Can This Network Theory Predict if Bitcoin Is Undervalued?

Analysts have looked at the predictive power of Metcalfe's Law to determine the value of the Bitcoin network.

AccessTimeIconJul 22, 2021 at 4:04 p.m. UTC
Updated Dec 11, 2022 at 2:14 p.m. UTC
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A specter is haunting bitcoin – the specter of Metcalfe’s Law. In a new report from Goldman Sachs, analysts in the bank’s global investment research division suggested that bitcoin’s price may be undervalued relative to the size of the network. Bitcoin has grown, but the price apparently hasn’t kept pace. 

Goldman analysts Zach Pandl and Isabella Rosenberg draw upon a framework popular in computer science, but relatively unexplored in economics – Metcalfe’s Law, named after the founder of Ethernet – that states the value of a network grows along with the number of possible connections. In particular, a network’s value is proportional to the square of all connected devices. 

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Network effects have been crucial for understanding the development and adoption of the internet and social media. Likewise for cryptocurrencies. But it’s worth stepping back to ask what type of network Bitcoin is and why these interpretive frameworks might fall short. “Metcalfe's Law is a simple statistical rule-of-thumb for thinking about the value of network technologies, and not a complete description of these assets' fundamentals,” Pandl said in an email. Yet, it’s often been cited to presage a surge in the price of Bitcoin or even predict its collapse.

Looking at data provided by Coin Metrics, Pandl and Rosenberg found that the number of blockchain addresses for eight different digital assets – BTC, ETH, XRP, LTC, BCH, DASH, ZEC and ETC – is often correlated with price. But, in many cases, you’d expect such developed networks to have more societal value (at least as measured by market cap).

Taken together, they found that these assets had a “Metcalfe coefficient” of about 1.5, whereas Metcalfe himself would expect a two – a squared relationship. (A Metcalfe coefficient measures the relationship between network capitalization and users – a coefficient of one suggests a one-to-one relationship.)

A variation of Metcalfe’s Law has often been applied to social media giants. Facebook’s valuation, especially before going public, was derived from looking at monthly active users (MAUs). If just Mark Zuckerberg was on the blue page, it wouldn’t be a very useful social platform. The same could be said for Bitcoin – it wouldn’t be the same if it was just Satoshi and his node.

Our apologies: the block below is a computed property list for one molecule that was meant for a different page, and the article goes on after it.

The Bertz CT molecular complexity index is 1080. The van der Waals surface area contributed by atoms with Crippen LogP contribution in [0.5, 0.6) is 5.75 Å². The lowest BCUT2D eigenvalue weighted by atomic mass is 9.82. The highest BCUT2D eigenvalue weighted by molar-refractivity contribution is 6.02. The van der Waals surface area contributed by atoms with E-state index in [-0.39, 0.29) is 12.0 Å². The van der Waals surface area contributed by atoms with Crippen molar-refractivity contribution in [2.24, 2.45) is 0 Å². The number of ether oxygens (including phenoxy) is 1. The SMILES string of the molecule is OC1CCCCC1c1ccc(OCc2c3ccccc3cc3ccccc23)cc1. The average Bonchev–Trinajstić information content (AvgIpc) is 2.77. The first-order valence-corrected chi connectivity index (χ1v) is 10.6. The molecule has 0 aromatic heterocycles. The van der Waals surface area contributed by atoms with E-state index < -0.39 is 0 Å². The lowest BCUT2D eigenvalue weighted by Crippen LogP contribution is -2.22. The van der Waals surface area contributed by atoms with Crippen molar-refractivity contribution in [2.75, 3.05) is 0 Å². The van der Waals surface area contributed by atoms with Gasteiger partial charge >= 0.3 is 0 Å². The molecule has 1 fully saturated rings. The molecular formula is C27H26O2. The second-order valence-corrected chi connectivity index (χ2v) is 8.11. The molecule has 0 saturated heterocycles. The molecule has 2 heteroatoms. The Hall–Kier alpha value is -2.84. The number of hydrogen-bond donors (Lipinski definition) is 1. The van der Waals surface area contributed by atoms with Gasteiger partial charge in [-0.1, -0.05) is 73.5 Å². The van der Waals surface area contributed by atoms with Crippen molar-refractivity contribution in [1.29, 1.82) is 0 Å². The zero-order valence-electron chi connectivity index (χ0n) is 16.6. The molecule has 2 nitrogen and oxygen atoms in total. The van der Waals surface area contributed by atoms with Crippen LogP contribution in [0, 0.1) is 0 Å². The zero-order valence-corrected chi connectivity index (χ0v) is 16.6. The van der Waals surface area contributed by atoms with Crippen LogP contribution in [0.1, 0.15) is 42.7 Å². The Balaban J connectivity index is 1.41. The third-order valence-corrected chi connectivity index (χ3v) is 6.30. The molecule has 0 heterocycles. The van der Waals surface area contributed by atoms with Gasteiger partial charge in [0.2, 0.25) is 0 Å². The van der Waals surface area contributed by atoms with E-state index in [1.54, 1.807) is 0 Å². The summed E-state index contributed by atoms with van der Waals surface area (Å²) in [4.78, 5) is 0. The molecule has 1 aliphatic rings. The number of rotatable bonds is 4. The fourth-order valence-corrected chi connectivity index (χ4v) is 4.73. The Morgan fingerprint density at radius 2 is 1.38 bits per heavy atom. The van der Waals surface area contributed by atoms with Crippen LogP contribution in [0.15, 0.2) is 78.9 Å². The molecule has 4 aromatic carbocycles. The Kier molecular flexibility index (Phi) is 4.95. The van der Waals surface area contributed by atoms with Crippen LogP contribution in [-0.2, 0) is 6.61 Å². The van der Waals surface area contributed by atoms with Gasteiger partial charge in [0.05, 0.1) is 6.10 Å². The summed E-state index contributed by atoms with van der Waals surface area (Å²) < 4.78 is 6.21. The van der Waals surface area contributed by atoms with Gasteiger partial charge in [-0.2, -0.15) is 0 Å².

What separates cryptocurrencies from other information networks commonly measured by Metcalfe’s Law is that the asset being valued is also the technology being adopted. A Bitcoin user is a stakeholder in the system.

Last November, bitcoin-native upstart NYDIG published “ The Power of Bitcoin’s Network Effect,” which was nominally a look at Metcalfe’s Law but which also included a look at how the use of bitcoin has changed as it is adopted.

The number of daily active addresses was shooting up at the time, the company noted, as was the number of addresses that held BTC without moving it for at least a year. This latter statistic played into NYDIG’s argument that Bitcoin’s adoption is driven by its qualities as a store of value. 

Bitcoin’s hard-capped supply of 21 million coins coupled with a growing user base means the price is due to increase over time, NYDIG argued. It provided a chart showing potential five-year price levels, if the annual address growth was 5%, Bitcoin might reach $20,905. If 25%, then $118,544. That’s not just Metcalfe’s Law: it’s "pumpanomics." 

Others have looked to Metcalfe’s Law to explain the messy way crypto bubbles burst. In 2018, Spencer Wheatley from the Swiss university Zurich ETH and colleagues found that bitcoin grows at an exponential rate with a Metcalfe coefficient of 1.69 (they used a slightly different way to generalize what counts as an “address” than Goldman). 

With that in mind, the researchers were able to look back at periods where Bitcoin’s price surged past its level of uptake and crashed – like the downturns of 2012, 2013 and 2017 – to come up with a generalized rule. Put simply, when the growth rate itself is growing, you’re in trouble. 

So does Metcalfe’s Law help us predict the future value of bitcoin or its periodic crashes? According to Pandl and Rosenberg, Metcalfe’s Law is likely a misnomer – less of a law than a mental model. “This research report was [to] explain the basic statistical relationships for some of the oldest crypto assets for our clients,” Pandl said. 

In fact, of all the assets the Goldman analysts looked at, bitcoin was the closest to meeting the expectations of Metcalfe’s Law – with a coefficient of 1.9. But Pandl was wary of saying the asset “behaved in line with expectations.” A number of factors could influence this: most notably bitcoin’s use as a speculative asset, which is hardly sustainable, he said. 

“Bitcoin's market cap has risen almost two times more than measures of network size over this period – similar to the rate implied by Metcalfe's Law – whereas the average token has risen about one and a half times more than measures of network size,” he said.


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